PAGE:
I hate snakes. Hate them. They scare me to death. Normally I would not go anywhere near one. But if my punks are in danger...I'll do just about anything. In the past few weeks we found two rattlesnakes down around the barn and one on the side of our house. In all the years we've lived here, we haven't seen any rattlesnakes this close to home. It scares me to death. I'm so afraid that one of my boys are going to get bitten. Especially Chase because I'm afraid he'll happen upon one and fall on it or something.
The first time we found one, we we're opening the north barn door to get hay. Spence spotted it against the barn in the grass. I ordered him (I don't usually order him around or try not to anyway :), but this was an emergency) to kill it. He didn't have a shovel in his truck, so he said he couldn't do it. For those of you who know Spence, this may have just been a convenient excuse because Spence HATES snakes worse than I do. I found an axe in the back of the truck and was desperate enough to give it a try. Images of a snake striking at my kids were flashing through my imagination. So without getting too close (I have on flip-flops of course), I inch as close as I dare to take a swing. Being out of practice with an axe (OK, so I was never practiced up with an axe) I try to make my calculations and aim where the head is coiled in the middle of the snake. I must have miscalculated the length of my arms because I took a big swing and the axe head sunk deep into the ground right past the snake. It quickly slithered into a hole while I was still trying to get the axe out of the ground. Ugh. How as I going to be able to sleep knowing that thing was down at the barn just waiting to get one of us? I was going to be uneasy until I knew it was dead.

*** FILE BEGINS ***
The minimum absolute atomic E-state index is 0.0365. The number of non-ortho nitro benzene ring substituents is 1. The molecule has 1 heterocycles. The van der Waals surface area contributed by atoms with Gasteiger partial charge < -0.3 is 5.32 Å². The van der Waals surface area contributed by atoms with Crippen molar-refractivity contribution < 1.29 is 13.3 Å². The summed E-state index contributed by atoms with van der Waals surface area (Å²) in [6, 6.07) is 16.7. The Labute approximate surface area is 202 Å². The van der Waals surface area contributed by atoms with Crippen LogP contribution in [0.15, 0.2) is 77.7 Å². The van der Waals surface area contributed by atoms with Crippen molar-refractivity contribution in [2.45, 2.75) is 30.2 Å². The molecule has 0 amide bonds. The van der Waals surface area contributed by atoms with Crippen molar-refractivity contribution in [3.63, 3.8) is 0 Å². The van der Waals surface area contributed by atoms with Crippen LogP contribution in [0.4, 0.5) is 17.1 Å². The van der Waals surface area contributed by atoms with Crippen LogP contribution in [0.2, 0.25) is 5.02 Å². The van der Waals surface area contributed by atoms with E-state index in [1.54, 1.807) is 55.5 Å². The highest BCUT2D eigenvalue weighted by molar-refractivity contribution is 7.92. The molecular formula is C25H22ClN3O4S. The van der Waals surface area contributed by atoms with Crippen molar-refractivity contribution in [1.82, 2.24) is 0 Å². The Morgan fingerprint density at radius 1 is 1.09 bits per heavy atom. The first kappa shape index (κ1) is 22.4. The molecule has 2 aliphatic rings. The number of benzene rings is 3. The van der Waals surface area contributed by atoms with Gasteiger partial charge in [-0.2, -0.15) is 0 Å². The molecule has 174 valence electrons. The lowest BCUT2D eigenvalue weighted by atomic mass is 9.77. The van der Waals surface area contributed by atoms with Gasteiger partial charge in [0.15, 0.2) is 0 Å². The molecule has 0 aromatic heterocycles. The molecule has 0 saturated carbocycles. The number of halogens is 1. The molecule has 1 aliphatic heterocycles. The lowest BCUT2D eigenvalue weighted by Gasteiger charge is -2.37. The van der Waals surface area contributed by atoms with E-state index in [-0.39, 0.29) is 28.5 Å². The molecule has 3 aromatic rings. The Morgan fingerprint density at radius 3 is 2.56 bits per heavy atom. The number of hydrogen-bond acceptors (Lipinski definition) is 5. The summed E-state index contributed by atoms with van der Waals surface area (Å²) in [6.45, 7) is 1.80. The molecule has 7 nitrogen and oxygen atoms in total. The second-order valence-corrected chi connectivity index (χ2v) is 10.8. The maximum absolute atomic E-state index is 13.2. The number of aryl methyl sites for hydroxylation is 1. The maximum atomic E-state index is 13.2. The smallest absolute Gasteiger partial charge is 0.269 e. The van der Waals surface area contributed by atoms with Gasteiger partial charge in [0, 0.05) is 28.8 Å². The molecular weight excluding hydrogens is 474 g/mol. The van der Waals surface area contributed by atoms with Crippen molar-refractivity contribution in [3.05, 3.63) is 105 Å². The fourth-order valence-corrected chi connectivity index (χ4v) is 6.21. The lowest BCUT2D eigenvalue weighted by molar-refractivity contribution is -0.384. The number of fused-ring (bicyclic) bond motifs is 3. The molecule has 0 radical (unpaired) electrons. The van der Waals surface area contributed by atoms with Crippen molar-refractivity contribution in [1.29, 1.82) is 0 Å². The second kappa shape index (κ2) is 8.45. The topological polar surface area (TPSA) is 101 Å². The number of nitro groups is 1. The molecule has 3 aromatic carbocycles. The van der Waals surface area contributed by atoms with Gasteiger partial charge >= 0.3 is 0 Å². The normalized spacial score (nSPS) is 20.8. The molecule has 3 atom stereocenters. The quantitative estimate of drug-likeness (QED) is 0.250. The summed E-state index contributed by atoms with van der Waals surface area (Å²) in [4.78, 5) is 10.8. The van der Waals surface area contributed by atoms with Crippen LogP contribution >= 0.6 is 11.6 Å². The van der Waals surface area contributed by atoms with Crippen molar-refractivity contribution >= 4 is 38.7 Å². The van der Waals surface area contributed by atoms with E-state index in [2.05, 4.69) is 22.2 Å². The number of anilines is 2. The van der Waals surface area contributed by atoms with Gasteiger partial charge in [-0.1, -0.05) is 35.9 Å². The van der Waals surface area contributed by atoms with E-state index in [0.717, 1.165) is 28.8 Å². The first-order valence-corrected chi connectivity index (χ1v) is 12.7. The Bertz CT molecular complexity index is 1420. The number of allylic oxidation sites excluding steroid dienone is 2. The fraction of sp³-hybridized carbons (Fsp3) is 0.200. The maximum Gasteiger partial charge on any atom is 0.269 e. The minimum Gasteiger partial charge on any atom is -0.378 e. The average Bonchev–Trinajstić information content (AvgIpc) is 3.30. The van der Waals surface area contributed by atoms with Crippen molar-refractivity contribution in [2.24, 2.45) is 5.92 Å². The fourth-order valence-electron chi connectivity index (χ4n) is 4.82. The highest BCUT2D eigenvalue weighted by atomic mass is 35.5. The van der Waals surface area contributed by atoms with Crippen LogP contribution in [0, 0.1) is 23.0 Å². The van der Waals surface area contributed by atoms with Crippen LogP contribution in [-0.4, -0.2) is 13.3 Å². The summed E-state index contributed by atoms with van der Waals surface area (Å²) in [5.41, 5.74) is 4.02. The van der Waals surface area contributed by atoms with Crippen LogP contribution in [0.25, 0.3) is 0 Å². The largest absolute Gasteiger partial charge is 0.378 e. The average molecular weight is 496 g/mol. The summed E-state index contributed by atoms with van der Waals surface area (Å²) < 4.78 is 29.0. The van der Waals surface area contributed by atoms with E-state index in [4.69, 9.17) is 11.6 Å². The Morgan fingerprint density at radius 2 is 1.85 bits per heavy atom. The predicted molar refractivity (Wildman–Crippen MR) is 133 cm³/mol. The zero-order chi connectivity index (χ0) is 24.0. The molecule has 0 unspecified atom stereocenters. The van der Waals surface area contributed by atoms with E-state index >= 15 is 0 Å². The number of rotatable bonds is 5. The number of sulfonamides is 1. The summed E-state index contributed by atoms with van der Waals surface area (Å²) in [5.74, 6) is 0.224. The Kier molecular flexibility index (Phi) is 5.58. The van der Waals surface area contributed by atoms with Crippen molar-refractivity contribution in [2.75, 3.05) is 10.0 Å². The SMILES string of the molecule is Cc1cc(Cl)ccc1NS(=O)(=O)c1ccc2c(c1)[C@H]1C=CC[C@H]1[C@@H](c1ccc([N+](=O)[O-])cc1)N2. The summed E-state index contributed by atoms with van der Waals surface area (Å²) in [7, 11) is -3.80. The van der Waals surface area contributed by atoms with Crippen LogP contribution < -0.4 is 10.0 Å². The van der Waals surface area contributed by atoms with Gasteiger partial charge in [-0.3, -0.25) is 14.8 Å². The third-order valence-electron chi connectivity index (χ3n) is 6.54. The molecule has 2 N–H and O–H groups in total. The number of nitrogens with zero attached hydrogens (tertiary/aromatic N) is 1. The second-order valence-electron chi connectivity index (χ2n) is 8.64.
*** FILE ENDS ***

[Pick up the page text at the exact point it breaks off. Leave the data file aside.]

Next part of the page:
A few days passed and I got a call from Spence. He told me that he and Trey had been down at the barn getting hay and that the wind had swung the barn door shut. The barn doors are like 20 ft tall and weigh a ton. The poor, unfortunate snake had at the same moment been trying to slither under the door and had been trapped with his body on one side and this head sticking out the other. One fell swoop of the axe by Trey (notice it was Trey who did it and that Spence still didn't have a shovel in his truck) and it was bye-bye Mr. Rattlesnake. It seemed like a miracle. Yes, I had been praying about that dang snake. We were safe again. For now.
Later that week, Trey calls. More bad news. He had been filling up the horses water tank and curled up next to the tank...yep, you guessed it...a rattlesnake. What was this, an invasion??? I am now really freaked out. Trey, the good brother-in-law that he is...took care of (and you know what I mean by "took care of") it, but this time I wasn't resting easy. Now I was worried that we probably had a family of snakes (colony? pack? den? family? not sure here) down at the barn. But at least they were at the barn. I could no longer let Chase play and wander around while we were doing chores...our freedom was taken by these slithering serpents. Several kids came to play that week with Hayes and I didn't let them go down to the barn, which is their favorite thing to do. We had peace and safety for a week or so.